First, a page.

To accept or not to accept

Discussion in 'Finance and Investment' started by integratethis, 05.20.14.

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  1. integratethis

    integratethis 2+ Year Member

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    So before I returned to school to finish my bachelors degree, I saved up a little cash to pay for undergrad. I definitely don't have enough money to pay for med school, but I have enough to finish undergrad. Should I accept the undergrad loans that are being offered and just stash them in the bank until I need them? Or should I decline them, pay for school with the capital that I have, and figure out how to pay for med-school later? Spending all my cash makes me nervous, but so does getting in unnecessary debt.
     
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  3. StIGMA

    StIGMA Doctor Professor 7+ Year Member

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    Short answer: Keep a rainy day fund, which will vary in size based on personal reasons (ex: 5k, 10k, 25k). Keep it separate from your spending/loan money. A rainy day fund for an employed person (not in school) would cover 6 months of expenses (allowing time to find a new job). Once you are in medical school (and have an essentially guaranteed stream of loans/money) you wont need a 6 month rainy day fund but it would still be a good idea to keep some money for expenses that loans may not cover (such as interviews, relocating for residency).

    Take out loans for the remaining costs you cant cover.
     
    Last edited: 05.20.14
  4. Mbekweni

    Mbekweni 7+ Year Member

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    I would accept any subsidized federal stafford loans and Perkins loans you are offered. These have 0% interest while in school and are "free money." that you can put in a bank account even if you don't use it on tuition. Then when med school comes around you can roll that fun of essentially 0% loans into medical school tuition to shave a few interest points off your debt burden, while also maxing out the most advantageous loan programs at that point.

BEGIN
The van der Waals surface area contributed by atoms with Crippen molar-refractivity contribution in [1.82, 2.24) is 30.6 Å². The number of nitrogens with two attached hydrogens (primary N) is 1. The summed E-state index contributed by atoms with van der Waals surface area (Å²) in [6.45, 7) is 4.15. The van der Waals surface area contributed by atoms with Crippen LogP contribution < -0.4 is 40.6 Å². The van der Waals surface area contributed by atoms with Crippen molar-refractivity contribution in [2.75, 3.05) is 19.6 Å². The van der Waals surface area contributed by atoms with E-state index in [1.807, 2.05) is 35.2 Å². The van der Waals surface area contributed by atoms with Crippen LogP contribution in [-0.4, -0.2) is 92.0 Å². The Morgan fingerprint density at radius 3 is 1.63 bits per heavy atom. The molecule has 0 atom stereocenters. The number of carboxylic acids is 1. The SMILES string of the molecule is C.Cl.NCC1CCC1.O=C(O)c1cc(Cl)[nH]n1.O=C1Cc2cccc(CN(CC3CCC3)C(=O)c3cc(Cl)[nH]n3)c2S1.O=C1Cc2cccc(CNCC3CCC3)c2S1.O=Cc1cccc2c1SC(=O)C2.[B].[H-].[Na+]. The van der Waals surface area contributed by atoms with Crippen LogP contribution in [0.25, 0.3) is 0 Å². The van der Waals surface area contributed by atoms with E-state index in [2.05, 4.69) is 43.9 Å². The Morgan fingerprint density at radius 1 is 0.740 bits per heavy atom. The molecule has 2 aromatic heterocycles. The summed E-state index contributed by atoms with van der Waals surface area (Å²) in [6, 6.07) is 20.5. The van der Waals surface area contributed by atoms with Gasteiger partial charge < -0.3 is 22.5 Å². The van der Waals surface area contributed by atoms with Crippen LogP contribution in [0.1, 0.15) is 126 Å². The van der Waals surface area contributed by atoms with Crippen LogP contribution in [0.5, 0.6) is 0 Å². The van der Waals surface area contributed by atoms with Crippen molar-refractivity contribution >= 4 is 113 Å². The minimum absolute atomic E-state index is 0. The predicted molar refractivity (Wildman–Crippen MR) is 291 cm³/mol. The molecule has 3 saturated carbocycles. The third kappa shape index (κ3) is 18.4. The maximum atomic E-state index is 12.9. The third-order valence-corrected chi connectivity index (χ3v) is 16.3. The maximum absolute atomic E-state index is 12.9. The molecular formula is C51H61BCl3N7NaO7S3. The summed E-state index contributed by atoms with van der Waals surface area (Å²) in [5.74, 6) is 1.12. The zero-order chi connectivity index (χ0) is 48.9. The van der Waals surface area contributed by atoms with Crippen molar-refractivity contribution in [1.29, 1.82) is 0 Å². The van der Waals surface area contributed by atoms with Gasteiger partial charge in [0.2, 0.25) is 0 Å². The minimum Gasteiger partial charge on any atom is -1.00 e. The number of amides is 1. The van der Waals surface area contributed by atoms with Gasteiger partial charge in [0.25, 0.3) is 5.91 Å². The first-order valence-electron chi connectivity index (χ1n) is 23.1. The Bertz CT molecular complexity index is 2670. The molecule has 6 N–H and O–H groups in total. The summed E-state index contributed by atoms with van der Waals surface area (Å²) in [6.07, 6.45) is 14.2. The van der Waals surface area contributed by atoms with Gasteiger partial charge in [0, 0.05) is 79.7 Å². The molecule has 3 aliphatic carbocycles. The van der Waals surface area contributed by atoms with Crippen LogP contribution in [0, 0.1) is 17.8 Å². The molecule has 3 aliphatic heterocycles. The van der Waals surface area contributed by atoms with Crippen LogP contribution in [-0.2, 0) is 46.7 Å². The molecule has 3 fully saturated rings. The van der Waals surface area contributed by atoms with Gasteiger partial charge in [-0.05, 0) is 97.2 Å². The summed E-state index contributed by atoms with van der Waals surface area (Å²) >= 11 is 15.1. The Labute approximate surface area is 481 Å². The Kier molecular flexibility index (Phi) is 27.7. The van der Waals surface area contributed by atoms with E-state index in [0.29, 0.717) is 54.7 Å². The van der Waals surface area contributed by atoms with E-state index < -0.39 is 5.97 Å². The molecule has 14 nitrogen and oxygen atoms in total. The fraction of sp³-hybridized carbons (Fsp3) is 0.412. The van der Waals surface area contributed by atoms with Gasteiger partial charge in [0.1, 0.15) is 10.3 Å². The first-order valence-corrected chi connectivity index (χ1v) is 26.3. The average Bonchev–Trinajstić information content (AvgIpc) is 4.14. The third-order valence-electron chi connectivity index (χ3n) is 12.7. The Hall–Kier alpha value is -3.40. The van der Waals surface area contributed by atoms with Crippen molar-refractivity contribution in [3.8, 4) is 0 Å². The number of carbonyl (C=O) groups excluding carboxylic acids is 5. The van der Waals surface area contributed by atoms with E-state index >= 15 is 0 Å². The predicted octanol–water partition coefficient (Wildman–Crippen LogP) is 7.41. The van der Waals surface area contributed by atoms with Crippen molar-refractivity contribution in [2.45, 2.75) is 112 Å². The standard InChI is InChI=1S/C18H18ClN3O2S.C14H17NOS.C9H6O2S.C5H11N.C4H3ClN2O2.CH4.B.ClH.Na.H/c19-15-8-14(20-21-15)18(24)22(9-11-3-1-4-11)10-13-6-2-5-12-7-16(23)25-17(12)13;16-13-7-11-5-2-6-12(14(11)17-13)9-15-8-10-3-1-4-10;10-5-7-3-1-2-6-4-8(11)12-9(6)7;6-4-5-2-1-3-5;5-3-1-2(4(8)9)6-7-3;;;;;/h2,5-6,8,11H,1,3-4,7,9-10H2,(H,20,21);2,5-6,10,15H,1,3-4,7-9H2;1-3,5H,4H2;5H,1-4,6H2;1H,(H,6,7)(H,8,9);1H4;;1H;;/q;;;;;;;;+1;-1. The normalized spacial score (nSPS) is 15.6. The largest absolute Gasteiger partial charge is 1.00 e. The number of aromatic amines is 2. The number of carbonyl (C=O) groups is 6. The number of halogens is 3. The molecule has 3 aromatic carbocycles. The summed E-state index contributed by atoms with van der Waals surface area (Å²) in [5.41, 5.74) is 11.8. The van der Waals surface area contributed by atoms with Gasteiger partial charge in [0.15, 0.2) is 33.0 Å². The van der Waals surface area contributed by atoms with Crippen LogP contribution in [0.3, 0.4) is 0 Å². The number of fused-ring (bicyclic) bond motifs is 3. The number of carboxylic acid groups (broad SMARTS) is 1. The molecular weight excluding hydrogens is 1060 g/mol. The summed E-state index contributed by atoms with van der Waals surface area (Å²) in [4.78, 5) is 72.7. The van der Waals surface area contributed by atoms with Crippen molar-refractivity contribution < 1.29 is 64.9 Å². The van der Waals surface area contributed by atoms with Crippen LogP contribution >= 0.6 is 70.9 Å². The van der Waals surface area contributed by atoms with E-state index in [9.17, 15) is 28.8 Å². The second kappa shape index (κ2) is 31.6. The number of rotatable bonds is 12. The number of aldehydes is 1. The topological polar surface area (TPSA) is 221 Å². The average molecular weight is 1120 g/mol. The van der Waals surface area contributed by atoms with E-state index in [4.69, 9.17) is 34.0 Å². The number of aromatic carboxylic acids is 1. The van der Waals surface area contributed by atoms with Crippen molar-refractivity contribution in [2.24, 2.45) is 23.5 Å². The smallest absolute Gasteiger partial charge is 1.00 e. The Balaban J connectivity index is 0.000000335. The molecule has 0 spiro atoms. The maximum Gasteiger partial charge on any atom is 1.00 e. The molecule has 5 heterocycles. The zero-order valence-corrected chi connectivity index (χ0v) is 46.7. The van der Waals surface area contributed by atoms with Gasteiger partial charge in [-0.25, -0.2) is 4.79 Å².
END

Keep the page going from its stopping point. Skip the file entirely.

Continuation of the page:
5. The White Coat Investor

    The White Coat Investor AKA ActiveDutyMD Partner Organization 10+ Year Member

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    Have you been accepted to med school yet? I'd be pretty hesitant to try to arbitrage student loans rates when my future was still uncertain.

    Personally, I'd try to minimize loans at every stage of the game. Is it possible that you'll benefit from taking loans early at better terms instead of later at worse terms? Sure. Is it also possible that you'll spend more because you have more money available to you and end up in worse shape in the end? Absolutely.
     
    ThisCouldBeYou likes this.
  6. LanaPeters

    LanaPeters Samsonite?! I was way off!! Banned

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    Accept the loans you were offered. It's probably better to have the money in the bank just in case unforeseen circumstances arise!
     
  7. ThisCouldBeYou

    ThisCouldBeYou

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    Geesh, why would you possibly want to increase or delay your debt????? It will always be there. The only difference is that if you wait, it will cost you more.
     

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